The CPU, or Central Processing Unit, is the brain of your computer. It’s as important to your machine as a human brain is to a person! The CPU takes data and instructions from programs that are running and processes them.
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What is a CPU?
When a person opens their eyes, they can see what is in front of them. It’s the same with CPUs! When you open an app on your computer or phone, that data and instruction will be processed by the CPU.
The brain of every device – no matter how big or small – interprets data and directives from programs running on it. This process is called ‘processing’. A CPU (Central Processing Unit) does this for any device which has one inside! Think about how often we use our phones to do anything these days; everything from checking email to going shopping online. Without a powerful processor like the latest Qualcomm Snapdragon Processor 8xx Series Mobile Platforms, these activities would take much longer than normal to complete.
The ability of the processor to process data determines how fast it can do so, and also what tasks it is best suited for! The CPU uses a program called an ‘Operating System’ or OS that tells it when to start processing which programs. In this way, CPUs are like our brains – they only know what we tell them to do by running different software on them. These instructions come in two forms: one set of these instructions comes from your device’s own operating system; another set is provided by whichever app you’re using at any given moment (whether that’s editing a photo album with Adobe Photoshop or playing Angry Birds).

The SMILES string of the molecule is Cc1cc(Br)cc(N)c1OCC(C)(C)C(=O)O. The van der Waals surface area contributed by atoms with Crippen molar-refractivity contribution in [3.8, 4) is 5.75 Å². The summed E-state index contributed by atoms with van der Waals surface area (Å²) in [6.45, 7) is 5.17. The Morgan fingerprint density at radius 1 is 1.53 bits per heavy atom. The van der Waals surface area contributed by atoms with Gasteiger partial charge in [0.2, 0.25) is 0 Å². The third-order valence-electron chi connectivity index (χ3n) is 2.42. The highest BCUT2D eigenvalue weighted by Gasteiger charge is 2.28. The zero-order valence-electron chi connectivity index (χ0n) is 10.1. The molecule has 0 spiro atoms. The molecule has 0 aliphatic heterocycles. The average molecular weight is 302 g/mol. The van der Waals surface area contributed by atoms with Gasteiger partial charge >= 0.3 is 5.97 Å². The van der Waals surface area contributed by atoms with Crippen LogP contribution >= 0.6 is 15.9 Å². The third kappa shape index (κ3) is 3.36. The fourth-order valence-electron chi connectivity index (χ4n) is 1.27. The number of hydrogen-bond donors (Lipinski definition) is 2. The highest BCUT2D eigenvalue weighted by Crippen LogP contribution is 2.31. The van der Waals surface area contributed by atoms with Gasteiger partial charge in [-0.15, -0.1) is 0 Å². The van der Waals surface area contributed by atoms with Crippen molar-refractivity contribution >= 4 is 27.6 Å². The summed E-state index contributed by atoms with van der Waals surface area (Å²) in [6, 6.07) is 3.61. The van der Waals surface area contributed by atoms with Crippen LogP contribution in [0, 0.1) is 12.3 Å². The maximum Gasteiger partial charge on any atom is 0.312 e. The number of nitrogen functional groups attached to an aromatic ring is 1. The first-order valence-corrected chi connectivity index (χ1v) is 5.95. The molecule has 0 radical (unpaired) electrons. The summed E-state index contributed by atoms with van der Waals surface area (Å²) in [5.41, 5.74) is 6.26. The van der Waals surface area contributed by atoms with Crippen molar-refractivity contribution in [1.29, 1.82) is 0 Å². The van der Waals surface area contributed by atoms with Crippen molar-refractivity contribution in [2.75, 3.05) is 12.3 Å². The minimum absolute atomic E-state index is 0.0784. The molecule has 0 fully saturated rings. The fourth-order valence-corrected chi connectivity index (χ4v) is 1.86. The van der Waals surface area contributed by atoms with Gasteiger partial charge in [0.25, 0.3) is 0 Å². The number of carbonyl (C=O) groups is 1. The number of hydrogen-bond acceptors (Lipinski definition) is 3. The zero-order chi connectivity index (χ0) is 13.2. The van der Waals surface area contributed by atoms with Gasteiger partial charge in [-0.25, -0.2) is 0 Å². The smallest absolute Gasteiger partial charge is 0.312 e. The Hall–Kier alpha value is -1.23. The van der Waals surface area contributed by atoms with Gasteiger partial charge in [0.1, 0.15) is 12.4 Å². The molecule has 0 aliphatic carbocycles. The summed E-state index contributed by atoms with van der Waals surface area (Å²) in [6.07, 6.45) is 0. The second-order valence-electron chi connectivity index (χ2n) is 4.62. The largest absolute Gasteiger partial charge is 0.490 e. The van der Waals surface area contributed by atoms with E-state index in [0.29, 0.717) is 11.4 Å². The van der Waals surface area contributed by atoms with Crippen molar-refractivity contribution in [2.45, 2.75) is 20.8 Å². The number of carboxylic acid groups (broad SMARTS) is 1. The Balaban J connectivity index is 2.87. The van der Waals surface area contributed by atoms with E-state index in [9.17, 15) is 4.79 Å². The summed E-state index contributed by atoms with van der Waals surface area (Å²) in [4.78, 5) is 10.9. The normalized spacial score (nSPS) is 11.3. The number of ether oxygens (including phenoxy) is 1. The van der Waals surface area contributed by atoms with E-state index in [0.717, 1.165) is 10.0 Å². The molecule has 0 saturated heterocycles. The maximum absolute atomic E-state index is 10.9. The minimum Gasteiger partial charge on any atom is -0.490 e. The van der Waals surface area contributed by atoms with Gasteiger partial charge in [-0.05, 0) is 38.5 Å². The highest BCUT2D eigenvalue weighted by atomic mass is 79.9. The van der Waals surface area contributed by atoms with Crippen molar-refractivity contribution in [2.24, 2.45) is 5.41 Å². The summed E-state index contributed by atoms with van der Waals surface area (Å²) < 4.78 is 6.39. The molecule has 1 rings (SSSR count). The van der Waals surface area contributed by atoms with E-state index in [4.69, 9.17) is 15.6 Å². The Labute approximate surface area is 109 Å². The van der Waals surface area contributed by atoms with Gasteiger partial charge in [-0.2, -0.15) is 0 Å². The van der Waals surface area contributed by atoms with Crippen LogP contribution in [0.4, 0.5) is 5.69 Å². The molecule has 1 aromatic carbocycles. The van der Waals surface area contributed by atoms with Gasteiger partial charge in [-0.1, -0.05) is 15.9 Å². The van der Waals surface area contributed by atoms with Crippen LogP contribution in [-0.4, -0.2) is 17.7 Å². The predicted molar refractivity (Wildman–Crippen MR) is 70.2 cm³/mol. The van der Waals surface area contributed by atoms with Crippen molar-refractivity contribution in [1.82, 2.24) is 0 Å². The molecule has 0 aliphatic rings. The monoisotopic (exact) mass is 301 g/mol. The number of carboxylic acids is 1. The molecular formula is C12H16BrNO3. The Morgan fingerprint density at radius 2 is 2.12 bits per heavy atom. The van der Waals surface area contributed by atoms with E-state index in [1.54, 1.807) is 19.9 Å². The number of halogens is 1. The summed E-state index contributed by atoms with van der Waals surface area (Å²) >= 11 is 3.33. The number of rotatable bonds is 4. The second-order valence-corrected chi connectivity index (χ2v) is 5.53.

Types of CPUs
Until 2021, there are 6 types of CPUs.
- Single-core CPU – A single-core CPU is the simplest type of processor and can only process one thing at a time. Single-Core CPUs are used for tasks that do not require multitasking, such as playing music or browsing websites (single tasking). Single Core processors have been around since 1971 when they were developed by Intel to power their first microprocessor.
- Dual-core CPU – A dual-core CPU is a single processor with two “cores” or processing units on it.
- Quad-core CPU – A quad-core CPU has four processing units on this processor.
- Hexa Core processors – There are six processing units.
- Octa-core processors – There are eight processing units.
- Deca-core processor – There are ten processing units.